7 Ways to Avoid the Winter Hibernation Trap
Winter introduces you to colder temperatures, darker skies, and an overall gloomier feel when you walk out the door. So it’s no wonder your natural inclination is to avoid all of it. Why battle the snow or put on an extra three layers of warm clothing when you have the option to remain in the comfort of your home?
Health Consequences of Hibernation
While it’s certainly easier to hibernate in the winter months than it is maintain exercise routines and social activities, the consequences of inactivity may make those efforts well worth it.
Physical inactivity can have a number of health implications. Not only can it lead to weight gain but it also increases the risk of health conditions such as:
- Cardiovascular disease.
- Type 2 diabetes.
- Certain cancers.
Furthermore, reduced sunlight in the winter, in addition to potential changes in serotonin and melatonin levels in the body, can put you at risk for seasonal affective disorder (SAD), a form of depression that typically occurs around the same time each year and is characterized by changes in mood, appetite, and energy levels.
For these reasons, it’s vital that you maintain physical activity, nurture your mental health, and keep your social schedule intact. The following ideas can encourage a healthier lifestyle outside of the home.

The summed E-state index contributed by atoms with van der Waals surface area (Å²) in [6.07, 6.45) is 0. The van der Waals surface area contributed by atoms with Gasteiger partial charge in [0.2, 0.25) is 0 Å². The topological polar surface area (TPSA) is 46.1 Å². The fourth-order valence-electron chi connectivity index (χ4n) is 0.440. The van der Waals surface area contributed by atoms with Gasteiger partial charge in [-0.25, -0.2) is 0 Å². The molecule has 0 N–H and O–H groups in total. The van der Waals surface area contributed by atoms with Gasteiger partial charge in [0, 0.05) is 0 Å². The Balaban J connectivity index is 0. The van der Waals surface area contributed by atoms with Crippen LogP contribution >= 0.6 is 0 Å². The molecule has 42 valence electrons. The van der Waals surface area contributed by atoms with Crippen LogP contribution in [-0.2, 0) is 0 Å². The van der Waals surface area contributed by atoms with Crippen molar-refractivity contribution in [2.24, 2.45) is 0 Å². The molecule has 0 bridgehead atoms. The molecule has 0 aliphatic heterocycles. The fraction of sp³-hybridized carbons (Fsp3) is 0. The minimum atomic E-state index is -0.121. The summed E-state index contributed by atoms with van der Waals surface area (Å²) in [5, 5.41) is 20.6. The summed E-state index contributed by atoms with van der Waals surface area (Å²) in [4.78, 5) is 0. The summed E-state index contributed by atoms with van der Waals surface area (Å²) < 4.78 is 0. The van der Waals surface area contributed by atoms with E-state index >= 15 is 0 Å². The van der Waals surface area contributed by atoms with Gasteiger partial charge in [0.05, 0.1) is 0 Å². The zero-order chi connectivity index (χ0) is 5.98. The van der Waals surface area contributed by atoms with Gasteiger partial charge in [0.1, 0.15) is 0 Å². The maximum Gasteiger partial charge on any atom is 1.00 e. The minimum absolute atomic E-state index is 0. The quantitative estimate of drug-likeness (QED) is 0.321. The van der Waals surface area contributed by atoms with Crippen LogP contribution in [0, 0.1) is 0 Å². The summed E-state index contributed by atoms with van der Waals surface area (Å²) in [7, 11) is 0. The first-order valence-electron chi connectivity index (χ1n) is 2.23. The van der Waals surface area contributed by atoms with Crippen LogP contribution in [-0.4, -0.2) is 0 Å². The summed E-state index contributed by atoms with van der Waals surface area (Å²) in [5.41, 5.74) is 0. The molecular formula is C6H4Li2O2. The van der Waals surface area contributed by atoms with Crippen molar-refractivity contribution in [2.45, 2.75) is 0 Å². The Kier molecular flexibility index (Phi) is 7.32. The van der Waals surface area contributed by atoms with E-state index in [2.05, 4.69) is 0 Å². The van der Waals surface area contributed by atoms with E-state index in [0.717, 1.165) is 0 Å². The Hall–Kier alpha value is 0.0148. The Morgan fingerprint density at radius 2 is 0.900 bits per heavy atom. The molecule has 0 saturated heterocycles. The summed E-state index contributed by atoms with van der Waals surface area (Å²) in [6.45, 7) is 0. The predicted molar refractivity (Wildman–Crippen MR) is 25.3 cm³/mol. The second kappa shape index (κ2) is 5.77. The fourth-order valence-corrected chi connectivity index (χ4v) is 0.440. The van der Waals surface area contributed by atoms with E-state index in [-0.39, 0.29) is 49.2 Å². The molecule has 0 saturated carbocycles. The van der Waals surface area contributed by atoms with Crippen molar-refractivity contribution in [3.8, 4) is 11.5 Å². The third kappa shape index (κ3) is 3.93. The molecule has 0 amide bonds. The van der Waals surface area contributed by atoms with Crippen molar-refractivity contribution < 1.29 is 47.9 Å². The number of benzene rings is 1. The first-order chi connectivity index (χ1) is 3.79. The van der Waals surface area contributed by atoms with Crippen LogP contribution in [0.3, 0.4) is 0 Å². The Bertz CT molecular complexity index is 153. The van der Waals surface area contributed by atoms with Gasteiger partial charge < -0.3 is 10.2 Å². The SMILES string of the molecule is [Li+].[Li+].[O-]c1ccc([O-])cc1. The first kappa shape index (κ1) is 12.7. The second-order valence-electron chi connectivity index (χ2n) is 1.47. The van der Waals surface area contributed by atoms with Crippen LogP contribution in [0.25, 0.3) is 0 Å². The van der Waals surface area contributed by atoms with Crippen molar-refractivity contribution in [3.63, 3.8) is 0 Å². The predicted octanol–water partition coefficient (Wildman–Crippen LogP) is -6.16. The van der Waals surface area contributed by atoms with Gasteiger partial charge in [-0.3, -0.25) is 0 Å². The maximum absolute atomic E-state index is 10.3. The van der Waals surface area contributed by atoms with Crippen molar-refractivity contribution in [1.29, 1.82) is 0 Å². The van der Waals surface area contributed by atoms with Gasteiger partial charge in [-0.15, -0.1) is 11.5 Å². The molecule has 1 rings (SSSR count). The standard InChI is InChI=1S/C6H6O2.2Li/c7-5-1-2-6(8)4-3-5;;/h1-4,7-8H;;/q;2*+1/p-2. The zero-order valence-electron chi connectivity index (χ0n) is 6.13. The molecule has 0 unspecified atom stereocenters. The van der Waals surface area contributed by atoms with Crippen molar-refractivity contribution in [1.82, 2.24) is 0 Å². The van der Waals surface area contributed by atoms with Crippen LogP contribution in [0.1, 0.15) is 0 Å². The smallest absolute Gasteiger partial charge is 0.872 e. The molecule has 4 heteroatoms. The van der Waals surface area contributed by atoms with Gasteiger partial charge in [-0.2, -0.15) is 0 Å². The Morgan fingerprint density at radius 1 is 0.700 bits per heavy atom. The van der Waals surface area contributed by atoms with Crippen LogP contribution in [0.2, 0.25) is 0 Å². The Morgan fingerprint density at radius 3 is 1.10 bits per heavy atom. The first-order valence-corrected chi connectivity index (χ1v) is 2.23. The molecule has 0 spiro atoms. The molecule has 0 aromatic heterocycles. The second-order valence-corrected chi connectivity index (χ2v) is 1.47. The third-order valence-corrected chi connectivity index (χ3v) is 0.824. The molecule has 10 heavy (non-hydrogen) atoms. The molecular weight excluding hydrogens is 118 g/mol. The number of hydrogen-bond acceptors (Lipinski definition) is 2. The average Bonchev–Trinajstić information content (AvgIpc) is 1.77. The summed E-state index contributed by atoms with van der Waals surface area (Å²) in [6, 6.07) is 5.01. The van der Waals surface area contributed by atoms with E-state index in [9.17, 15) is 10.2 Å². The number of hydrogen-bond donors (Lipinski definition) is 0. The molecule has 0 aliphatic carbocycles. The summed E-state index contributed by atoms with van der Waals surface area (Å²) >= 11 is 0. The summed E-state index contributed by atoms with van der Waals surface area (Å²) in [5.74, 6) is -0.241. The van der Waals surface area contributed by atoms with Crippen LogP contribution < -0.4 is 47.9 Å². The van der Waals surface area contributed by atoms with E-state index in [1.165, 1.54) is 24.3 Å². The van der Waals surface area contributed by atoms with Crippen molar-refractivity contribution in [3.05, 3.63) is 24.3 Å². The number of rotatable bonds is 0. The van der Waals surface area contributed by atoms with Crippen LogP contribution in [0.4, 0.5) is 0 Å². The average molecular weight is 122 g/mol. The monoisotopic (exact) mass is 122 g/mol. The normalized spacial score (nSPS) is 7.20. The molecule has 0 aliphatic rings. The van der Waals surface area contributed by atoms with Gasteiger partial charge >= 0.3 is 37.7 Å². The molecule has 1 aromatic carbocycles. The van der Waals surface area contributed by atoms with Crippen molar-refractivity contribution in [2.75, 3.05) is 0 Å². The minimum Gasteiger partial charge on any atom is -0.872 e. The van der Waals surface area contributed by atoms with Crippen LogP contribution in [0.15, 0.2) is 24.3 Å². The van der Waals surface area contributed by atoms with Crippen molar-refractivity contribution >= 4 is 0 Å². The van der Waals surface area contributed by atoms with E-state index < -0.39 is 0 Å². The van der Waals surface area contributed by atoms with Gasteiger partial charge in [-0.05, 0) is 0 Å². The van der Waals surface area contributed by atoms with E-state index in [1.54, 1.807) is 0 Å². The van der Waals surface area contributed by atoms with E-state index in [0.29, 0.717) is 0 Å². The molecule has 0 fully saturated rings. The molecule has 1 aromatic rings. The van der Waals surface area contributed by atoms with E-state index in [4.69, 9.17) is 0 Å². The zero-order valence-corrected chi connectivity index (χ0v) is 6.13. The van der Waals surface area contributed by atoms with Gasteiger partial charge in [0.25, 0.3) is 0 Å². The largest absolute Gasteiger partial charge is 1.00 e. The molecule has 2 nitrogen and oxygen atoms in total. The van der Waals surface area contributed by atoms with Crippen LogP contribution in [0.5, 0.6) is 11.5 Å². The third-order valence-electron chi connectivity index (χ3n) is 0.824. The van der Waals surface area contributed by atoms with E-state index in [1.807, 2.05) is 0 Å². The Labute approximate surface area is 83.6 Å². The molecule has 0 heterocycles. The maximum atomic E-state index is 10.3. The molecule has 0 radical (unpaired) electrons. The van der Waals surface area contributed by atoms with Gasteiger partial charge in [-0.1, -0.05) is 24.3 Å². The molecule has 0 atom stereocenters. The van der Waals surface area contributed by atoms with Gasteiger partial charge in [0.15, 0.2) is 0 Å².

1. Embrace the Cold
Reframing how you think of the cold weather may unveil the fun activities that it allows for. In the summer, for example, you can’t build a snowman with the kids or partake in snowball fights—both of which are not only great ways to stay active but to also let loose and have fun.
Ice skating, skiing, sledding, or going for a hike in the snow are all great ways to remain active while taking advantage of the weather conditions. Only a few extra layers of clothing required!
2. Join an Indoor Sports Team or League
Numerous sports are played indoors in the winter such as soccer, tennis, swimming, volleyball, and basketball. Pick your favorite and find a league in your area to join. A quick Internet search will turn up options near you or you can inquire about teams at your local gym.
In addition to the physical benefits, sports leagues also offer mental health benefits resulting from friendly competition, engaging with others, and bonding over a shared interest.
3. Find a Pool or Climbing Wall
If you don’t find organized sports appealing and prefer a more solitary activity, try swimming laps or rock climbing. Not only do these activities engage multiple muscle groups within the body, but they also promote mindfulness. Rock climbing, in particular, requires concentration and focused attention while a pool can serve as a novel environment for your senses, encouraging you to engage and take notice.